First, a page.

The beads were dried in air overnight and then calcined in a Blue M oven with a dry air purge. The oven temperature was ramped up to 600° C. in 2 hours then held at 600° C. for 2 hours during the air purge.
1861.8 gm dry weight of calcined NaKX2.0 beads of size 6×16 with 12% binder were used for caustic digestion. To prepare digestion solution, 360 gm of NaOH (9 mole) and 251.1 gm (4.475 mole) KOH was dissolved in 7386 gm of water. To this solution, 320 ml of sacrificial NaKX2.0 beads were added and stirred at 90° C. for 2 hours. The solution was left to settle and 6397.7 gm supernatant was collected. To this supernatant, 1477.2 ml of water, 72.0 gm of NaOH and 50.2 gm of KOH were added to make up for the discarded caustic. The resulting solution was used as digestion solution.
The beads were loaded into two stainless steel columns of 3 inch diameter and the solution from a common reservoir was recycled through each column, at a flow rate of 30 ml/min. and temperature of 88° C. for 26 hours. After digestion the beads were washed by pumping 40 liter of NaOH solution (pH=12, 88° C.) through each column. The beads in each column were further washed with 30 liter NaOH solution (pH=8.5, 88° C.). The product, NaKX2.0CD, was air-dried and screened to various particle size fractions.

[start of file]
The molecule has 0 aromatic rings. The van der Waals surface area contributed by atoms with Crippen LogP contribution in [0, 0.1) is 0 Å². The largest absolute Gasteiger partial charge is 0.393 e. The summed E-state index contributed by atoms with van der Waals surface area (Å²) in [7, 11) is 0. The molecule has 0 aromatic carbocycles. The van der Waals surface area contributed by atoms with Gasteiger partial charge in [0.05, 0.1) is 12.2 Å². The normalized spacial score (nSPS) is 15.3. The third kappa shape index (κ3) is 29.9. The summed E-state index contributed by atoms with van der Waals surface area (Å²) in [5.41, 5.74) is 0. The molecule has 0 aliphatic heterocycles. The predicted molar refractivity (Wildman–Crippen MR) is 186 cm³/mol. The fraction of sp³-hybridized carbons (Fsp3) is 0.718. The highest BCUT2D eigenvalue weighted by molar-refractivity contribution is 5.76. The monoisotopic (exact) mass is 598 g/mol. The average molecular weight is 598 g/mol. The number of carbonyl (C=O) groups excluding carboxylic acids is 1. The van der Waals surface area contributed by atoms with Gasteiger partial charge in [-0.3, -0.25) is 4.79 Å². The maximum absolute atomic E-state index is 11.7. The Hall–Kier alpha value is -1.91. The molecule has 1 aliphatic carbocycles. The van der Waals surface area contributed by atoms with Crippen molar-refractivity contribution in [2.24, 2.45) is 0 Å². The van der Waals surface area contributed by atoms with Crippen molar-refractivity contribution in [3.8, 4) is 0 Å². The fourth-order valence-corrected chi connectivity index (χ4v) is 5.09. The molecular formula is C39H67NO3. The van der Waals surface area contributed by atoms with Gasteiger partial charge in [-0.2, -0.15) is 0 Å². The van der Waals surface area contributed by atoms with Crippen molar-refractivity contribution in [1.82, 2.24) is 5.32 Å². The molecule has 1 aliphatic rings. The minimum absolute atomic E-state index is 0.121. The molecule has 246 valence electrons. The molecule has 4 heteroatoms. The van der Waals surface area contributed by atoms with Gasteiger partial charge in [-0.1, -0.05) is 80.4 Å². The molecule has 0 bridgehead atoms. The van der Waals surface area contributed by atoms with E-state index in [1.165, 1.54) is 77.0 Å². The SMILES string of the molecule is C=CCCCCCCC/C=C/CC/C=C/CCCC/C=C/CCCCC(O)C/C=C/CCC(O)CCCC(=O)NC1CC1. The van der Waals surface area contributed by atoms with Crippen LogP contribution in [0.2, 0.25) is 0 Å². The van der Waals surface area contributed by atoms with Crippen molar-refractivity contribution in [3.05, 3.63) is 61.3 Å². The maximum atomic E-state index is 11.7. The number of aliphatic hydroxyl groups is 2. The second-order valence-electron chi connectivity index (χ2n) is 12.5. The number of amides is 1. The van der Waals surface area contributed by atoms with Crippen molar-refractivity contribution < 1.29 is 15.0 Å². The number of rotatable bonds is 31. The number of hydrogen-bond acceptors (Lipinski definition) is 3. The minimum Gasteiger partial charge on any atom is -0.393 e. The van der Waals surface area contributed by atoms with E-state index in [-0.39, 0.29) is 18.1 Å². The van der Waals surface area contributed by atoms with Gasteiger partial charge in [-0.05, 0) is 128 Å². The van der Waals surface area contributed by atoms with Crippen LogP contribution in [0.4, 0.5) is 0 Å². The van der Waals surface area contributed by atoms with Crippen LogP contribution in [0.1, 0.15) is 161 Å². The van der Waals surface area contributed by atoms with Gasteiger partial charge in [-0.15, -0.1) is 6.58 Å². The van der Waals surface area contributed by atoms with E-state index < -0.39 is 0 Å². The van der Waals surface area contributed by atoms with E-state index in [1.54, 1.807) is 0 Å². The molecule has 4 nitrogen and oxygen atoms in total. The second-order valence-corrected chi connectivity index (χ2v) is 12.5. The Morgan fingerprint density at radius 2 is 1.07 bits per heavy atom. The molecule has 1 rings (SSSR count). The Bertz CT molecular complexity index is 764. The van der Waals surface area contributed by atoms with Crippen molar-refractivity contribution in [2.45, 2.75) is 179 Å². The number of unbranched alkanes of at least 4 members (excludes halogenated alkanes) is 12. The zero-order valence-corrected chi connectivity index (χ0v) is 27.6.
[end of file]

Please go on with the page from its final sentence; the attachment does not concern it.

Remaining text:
694.5 gm dry weight of NaKX2.0CD 8×12 beads were loaded into a 3 inch i.d. glass column. A 10 inch layer of 3 mm Pyrex glass beads was placed at the bottom of the column to serve as a preheating zone for the solution. The column was wrapped with a heating tape. The ion exchange solution was first passed through a 15 liter 90° C. preheating flask to partially remove any dissolved air to prevent air bubbles from forming that could be subsequently trapped in the column. The hot solution was then pumped into the bottom of the column.
The ion exchange solution was prepared by dissolving 2162 gm LiCl in 80 liter distilled water (0.64M) then LiOH solution was added to adjust pH of solution to 9. The solution was pumped through the column at the speed of 15 ml/min. until ten to twelve times the stochiometric amount of LiCl, for full Li exchange of the beads, had been circulated through the column. After the ion exchange was completed, the product was washed with 30 liter of 90° C. distilled water at a flow rate of 60 ml/min. The pH of this water was adjusted to 9 by adding LiOH.
Drying and Calcination